• 49 min
    Episode 16 - Looking through windows: a 4,000 mile walk to say I love you. Then 8,000 miles more

    Episode 16 - Looking through windows: a 4,000 mile walk to say I love you. Then 8,000 miles more

    This is the story of how Unbound, one of the midwest's largest non-profits, was formed from the vision of a man with a very different take on charity and giving. In November of 1981, Kansas City Missouri, Bob Hentzen and 3 of his 14 siblings, along with their friend Jerry Tolle, founded an organization known today as Unbound. Bob and his friend Jerry were former missionaries. They used the family Christmas card list to connect families in America with families in Latin America to connect someone who wanted to give help with someone who needed it. Fifteen years later, the 60-year-old Hentzen walked four thousand miles from Kansas City to San Lucas Toliman Guatemala. Then, in 2009, at age 73, he walked eight thousand miles from Guatemala to Chile, traversing the Atacama desert. The boots he wore. These brown, Nike, nylon and leather. The toes have been cut away, giant hole near the heel on one side. Today’s thing is this pair of once hiking boots and today’s episode is “looking through windows; a 4000 mile walk to say I love you. Then 8000 miles more.”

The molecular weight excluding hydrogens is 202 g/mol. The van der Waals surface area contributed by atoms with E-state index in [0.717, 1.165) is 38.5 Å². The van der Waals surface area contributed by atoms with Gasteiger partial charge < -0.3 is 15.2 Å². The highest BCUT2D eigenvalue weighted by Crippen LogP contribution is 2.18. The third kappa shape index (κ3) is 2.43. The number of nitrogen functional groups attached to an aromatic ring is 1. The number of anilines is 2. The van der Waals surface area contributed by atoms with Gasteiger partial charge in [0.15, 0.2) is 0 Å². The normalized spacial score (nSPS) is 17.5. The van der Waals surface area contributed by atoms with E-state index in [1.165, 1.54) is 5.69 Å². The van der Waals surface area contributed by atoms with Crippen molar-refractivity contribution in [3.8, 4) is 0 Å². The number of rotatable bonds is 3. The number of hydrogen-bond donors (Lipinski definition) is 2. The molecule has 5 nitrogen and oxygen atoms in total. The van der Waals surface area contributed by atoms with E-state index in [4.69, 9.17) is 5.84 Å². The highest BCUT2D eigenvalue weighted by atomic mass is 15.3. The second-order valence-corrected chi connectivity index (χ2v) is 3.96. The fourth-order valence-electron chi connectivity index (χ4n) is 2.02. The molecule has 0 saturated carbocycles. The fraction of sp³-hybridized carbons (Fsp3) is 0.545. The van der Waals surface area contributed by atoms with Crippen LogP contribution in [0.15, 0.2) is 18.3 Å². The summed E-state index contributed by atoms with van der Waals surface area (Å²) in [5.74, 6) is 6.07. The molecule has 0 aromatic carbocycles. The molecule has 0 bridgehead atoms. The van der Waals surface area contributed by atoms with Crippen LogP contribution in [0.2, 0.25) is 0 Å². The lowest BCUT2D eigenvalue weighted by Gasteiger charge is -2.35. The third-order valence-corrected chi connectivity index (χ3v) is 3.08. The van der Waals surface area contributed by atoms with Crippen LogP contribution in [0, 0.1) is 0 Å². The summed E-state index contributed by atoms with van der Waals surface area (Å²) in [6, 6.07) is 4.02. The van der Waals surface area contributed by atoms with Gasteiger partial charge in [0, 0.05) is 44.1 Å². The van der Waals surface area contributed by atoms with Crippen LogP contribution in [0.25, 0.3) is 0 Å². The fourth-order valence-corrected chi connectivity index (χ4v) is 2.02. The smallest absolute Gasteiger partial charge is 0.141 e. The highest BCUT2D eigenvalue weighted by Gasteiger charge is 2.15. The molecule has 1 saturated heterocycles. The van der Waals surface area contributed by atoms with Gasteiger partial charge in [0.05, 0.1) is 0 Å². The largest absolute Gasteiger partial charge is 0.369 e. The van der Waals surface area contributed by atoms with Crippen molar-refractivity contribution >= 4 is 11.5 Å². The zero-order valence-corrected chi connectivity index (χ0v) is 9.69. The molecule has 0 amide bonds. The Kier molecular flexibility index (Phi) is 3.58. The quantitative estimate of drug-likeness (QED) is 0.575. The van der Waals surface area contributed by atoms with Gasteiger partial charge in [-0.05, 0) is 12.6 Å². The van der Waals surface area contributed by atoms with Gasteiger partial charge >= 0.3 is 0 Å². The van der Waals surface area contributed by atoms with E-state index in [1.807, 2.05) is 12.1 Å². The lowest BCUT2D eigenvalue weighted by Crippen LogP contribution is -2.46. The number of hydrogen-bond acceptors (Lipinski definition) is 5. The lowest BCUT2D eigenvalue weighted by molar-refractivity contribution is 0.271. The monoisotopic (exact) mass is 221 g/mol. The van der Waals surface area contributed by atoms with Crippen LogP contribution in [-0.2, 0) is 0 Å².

• 33 min
    Episode 15 - Washington Bullets: The Martyrdom of Father Stanley Rother

    Episode 15 - Washington Bullets: The Martyrdom of Father Stanley Rother

    On September 23rd Father Stan Rother will be the first American born martyr beatified by the Catholic church. Though it’s the story of Father Stan Rother, this one doesn’t end in death. Stan Rother was one casualty of the decades long Guatemalan Civil War. A war sparked in the halls of the US congress; fueled in part by our fear of communism and antipathy for any threat to American capitalism abroad. While the killers were Guatemalan, the deaths of Stan Rother and thousands more flicked blood on to American hands. But this is not a murder story. Or even a political story. It’s . . . kind of a love story. The love this Oklahoman had for the people of Santiago Atitlan, and the love they returned. Today’s thing, is this Church at Santiago Atitlan, Guatemala. And this episode is “Washington Bullets: The Martyrdom of Father Stanley Rother”

    • 34 min
    Episode 14 All of God's Money - A Sofa, A Mass, and The 27th Out

    Episode 14 All of God's Money - A Sofa, A Mass, and The 27th Out

    This is the first time I’ve uttered out loud these words: my lady has cancer.